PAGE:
Tag Archives: ordination

Here Am I, Lord, Send Me

Today, is the thirtieth anniversary as an elder in the United Methodist Church. On May 31, 1988, I waddled up the stairs in Sam’s Chapel at Kansas Wesleyan University, Salina, Kansas. Waddled, literally, I was seven months pregnant with my son Joshua.

The elders that accompanied me up those stairs (which had the wobbliest hand rail) were Portteus Latimer (who was in her 80’s and one of the early, early women who pioneered in the Methodist Church) and Elsie Crickard who also pregnant and who would give birth to her daughter the next day.

My mother and family arrived a bit late and had to sit in the balcony. She shared me that as my name was called and I began to climb those stairs to the stage someone whispered dramatically, “She’s pregnant!” and then as Elise began climbing the stairs, “oh my God there are two of them!” I have smiled over that memory more than once.

I began preaching in 1982 as a full time licensed local pastor, went to seminary and while in seminary was ordained a deacon in 1985. My district committee on ordained ministry had to come to my home for my interview to be approved to go the conference committee because I had given birth to my daughter, Kristin, the week before. The stained glass window I use in my blog from First United Methodist Church helps me remember that first ordination as it was held there.

I was so young and excited and awed and blessed to be a pastor in the United Methodist Church. I had such hopes for the future.   I knew that the world was changing and the church was becoming more inclusive and more and more women were entering seminary and being ordained. I believed the time was coming when we would fully embrace the gifts our gay and lesbian brothers and sisters would bring to the community of faith. Even as I attended the 1988 General Conference in Saint Louis and saw the long road ahead, I believed that the winds of the Spirit were moving.

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Since that day, I have worn this stole and the gold dove with pride. The red stole was put on me on that night thirty years ago. The gold dove was a gift from my family with the date engraved on the back. I wear it each year on this day and during annual conference. If I participate in ordination, I wear this particular stole. I have other red ones, but this one connects me to each ordination class and my own.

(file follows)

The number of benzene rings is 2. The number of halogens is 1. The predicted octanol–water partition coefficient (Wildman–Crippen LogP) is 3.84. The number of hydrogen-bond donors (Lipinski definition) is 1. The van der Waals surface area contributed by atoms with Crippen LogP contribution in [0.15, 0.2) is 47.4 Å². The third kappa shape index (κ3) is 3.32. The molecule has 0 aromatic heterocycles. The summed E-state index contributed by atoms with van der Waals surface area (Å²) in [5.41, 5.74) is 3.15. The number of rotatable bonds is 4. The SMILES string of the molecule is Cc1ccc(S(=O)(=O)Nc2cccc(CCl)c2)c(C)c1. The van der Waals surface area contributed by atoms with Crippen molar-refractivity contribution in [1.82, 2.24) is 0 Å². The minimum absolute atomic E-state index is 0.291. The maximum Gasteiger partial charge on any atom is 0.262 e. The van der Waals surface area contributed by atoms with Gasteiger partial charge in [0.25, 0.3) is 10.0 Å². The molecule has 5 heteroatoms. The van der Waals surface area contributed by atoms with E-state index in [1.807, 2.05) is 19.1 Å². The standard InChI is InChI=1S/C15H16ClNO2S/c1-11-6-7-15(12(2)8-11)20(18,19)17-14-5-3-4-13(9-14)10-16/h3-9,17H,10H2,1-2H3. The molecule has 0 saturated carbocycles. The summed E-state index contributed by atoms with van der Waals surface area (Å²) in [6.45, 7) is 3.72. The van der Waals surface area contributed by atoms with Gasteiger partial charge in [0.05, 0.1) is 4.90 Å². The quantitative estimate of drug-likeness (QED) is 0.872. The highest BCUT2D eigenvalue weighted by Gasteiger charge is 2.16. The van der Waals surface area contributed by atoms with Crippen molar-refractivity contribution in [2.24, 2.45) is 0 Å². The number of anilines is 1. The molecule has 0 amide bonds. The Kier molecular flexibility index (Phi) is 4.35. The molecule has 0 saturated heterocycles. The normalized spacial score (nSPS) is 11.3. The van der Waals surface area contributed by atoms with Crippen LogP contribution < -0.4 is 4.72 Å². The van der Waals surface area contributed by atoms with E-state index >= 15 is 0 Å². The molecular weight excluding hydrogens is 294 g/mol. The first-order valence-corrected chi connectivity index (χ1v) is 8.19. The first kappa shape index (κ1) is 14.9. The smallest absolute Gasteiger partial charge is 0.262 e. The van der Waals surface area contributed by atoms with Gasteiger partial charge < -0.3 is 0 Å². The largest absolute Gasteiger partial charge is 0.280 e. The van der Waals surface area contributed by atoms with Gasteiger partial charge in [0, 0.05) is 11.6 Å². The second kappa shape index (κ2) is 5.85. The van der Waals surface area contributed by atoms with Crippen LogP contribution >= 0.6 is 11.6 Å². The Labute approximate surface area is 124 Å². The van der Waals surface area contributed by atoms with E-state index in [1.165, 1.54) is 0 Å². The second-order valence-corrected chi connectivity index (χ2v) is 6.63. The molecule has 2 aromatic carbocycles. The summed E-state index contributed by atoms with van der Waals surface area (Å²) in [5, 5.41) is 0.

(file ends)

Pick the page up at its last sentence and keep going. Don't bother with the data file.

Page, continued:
Fast forward thirty years. I am not so young, but still excited and awed and blessed to be a pastor in the United Methodist Church. I have been honored and privileged to baptize dozens of babies and youth and adults, confirm many into life of faith, perform dozens if not hundreds of weddings and funerals. I have been blessed to be invited into the most intimate moments of peoples lives and be the incarnational presence of God. Women are in leadership as bishops, district superintendents, conference leaders, general secretaries and senior pastors of large churches. There are many young women entering the ministry and they continue to embrace the call.

I am a bit more realistic as to how quickly the world changes, however. In fact I grieve that some things have not changed at all in thirty years. We still exclude our called gay and lesbian friends as pastors. The United States and many other countries in the world recognizes marriage between same gender couples, but as pastors we are denied the honor of presiding at such services. It saddens me to the core.